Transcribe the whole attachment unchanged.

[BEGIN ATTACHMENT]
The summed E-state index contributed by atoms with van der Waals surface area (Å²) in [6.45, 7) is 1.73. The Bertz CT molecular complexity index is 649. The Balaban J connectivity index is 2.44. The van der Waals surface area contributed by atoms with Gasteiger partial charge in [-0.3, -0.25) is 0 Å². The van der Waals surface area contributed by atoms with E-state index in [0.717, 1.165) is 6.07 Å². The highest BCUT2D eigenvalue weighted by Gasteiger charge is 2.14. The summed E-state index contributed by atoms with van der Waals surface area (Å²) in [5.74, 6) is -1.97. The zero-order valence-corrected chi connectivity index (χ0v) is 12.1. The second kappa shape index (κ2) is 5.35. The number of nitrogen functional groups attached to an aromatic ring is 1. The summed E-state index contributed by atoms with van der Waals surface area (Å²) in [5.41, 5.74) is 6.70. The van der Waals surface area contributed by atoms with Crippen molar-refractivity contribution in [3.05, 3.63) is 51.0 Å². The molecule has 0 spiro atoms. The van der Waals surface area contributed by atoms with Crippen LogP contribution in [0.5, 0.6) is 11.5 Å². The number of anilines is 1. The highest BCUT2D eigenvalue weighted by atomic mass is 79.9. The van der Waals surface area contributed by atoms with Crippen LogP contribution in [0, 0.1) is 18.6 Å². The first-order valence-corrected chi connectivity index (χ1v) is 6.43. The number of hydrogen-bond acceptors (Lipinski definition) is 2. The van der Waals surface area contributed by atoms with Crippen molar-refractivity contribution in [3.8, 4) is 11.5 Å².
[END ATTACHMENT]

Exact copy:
The summed E-state index contributed by atoms with van der Waals surface area (Å²) in [6.45, 7) is 1.73. The Bertz CT molecular complexity index is 649. The Balaban J connectivity index is 2.44. The van der Waals surface area contributed by atoms with Gasteiger partial charge in [-0.3, -0.25) is 0 Å². The van der Waals surface area contributed by atoms with E-state index in [0.717, 1.165) is 6.07 Å². The highest BCUT2D eigenvalue weighted by Gasteiger charge is 2.14. The summed E-state index contributed by atoms with van der Waals surface area (Å²) in [5.74, 6) is -1.97. The zero-order valence-corrected chi connectivity index (χ0v) is 12.1. The second kappa shape index (κ2) is 5.35. The number of nitrogen functional groups attached to an aromatic ring is 1. The summed E-state index contributed by atoms with van der Waals surface area (Å²) in [5.41, 5.74) is 6.70. The van der Waals surface area contributed by atoms with Crippen molar-refractivity contribution in [3.05, 3.63) is 51.0 Å². The molecule has 0 spiro atoms. The van der Waals surface area contributed by atoms with Crippen LogP contribution in [0.5, 0.6) is 11.5 Å². The number of anilines is 1. The highest BCUT2D eigenvalue weighted by atomic mass is 79.9. The van der Waals surface area contributed by atoms with Crippen LogP contribution in [0, 0.1) is 18.6 Å². The first-order valence-corrected chi connectivity index (χ1v) is 6.43. The number of hydrogen-bond acceptors (Lipinski definition) is 2. The van der Waals surface area contributed by atoms with Crippen molar-refractivity contribution in [3.8, 4) is 11.5 Å².